It has been an eventful spring for the members of the Purdue University
North Central Electric Vehicle Research Club (EVRC). The vehicle they
engineered, programmed and crafted by hand recently earned second place in
the Purdue University evGrandPrix race, an adaptation of the storied Grand
Prix race for electric vehicles, and took third place in the third annual
International Electric Vehicle Grand Prix, held at the Indianapolis Motor
The PNC vehicle was designed and built by PNC seniors Roger Dodrill and Zack
Littell, both Electrical and Computer Engineering Technology (ECET) majors
and sophomores Matt Goldschmidt, Chris Mahoney and Mavric Price, all
Mechanical Engineering Technology majors.
The vehicle, Number 27, was driven by Tyler Mantell a senior at the Purdue
University West Lafayette campus. Dodrill and Littell will graduate from PNC
on May 20.
These are the only two races that the hand-crafted vehicle has run thus far
and the team members are thrilled with their success.
“We were very excited to pull off a second place win on our first time
racing,” said Dodrill.
The competition at the Indianapolis Motor Speedway was even more intense,
said Christopher Smith, PNC associate professor of Electrical & Computer
Engineering Technology and the EVRC faculty advisor.
Smith noted that the race attracted teams from across the United States and
around the world and a third-place finish is a major accomplishment against
some of the best electric vehicles in the world.
The teams competed on a track set up next to the Indianapolis Motor Speedway
Museum, the Indianapolis 500 time trials were going on around them. Adding
to the racing challenge was a bumpy asphalt surface.
Dodrill and fellow ECET major Zack Littell committed themselves to running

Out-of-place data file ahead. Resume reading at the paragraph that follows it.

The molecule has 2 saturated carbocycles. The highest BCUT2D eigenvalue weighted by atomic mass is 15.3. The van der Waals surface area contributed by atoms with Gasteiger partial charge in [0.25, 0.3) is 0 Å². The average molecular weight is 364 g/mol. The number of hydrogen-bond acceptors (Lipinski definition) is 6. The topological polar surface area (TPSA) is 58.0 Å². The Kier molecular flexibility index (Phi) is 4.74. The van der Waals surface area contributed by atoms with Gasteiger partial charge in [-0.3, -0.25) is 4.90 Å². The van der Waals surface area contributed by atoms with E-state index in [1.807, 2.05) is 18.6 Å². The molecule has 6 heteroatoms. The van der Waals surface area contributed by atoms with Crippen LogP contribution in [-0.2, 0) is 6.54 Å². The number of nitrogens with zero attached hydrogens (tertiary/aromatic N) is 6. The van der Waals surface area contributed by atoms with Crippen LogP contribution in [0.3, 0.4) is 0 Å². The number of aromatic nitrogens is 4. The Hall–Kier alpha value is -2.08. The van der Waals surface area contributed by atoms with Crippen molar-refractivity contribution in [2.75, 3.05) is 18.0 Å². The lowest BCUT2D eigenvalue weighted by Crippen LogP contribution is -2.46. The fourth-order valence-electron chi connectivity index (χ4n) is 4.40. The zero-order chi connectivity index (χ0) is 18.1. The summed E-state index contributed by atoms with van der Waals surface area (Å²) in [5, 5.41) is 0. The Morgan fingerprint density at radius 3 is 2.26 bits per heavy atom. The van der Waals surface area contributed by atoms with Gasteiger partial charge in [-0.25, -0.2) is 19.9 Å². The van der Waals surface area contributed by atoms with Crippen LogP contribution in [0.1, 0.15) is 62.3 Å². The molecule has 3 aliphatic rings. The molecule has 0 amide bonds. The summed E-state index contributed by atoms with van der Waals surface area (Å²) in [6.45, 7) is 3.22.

the Purdue evGrand Prix more than two years ago when they got together to
form the EVRC. Their mission was to design, engineer, program and run an
“What they have done these past two years, while working and attending PNC
full time, is incredible,” said Smith, adding that team members also raised
more than $10,000 from local businesses to help offset expenses.
“There is nothing commercially produced in the kart,” said Dodrill. While
some competitive go-karts are kit-made, the PNC vehicle was designed and
crafted by hand. It wasn’t always an easy process, but the team members know
it was well worth it.
“No one else in the race is using this high-end technology, let alone
designing it themselves,” said Smith.
“The vehicle is engineered with a brain that thinks extremely fast,” said
Littell. For example, the brain must know to take the vehicle to its
maximum, but not exceed it; the wheels have to work independently, but also
together, and the global-positioning system must be precise.
The PNC vehicle accelerates faster than most sports cars and is capable of
going from zero to 60 mph in four seconds. It can easily reach 125 mph and
can be adapted to go faster. Its total vehicle horsepower is 35HP.
The next competition will be an unofficial showcase race at the Purdue West
Lafayette Grand Prix Track in October 2013.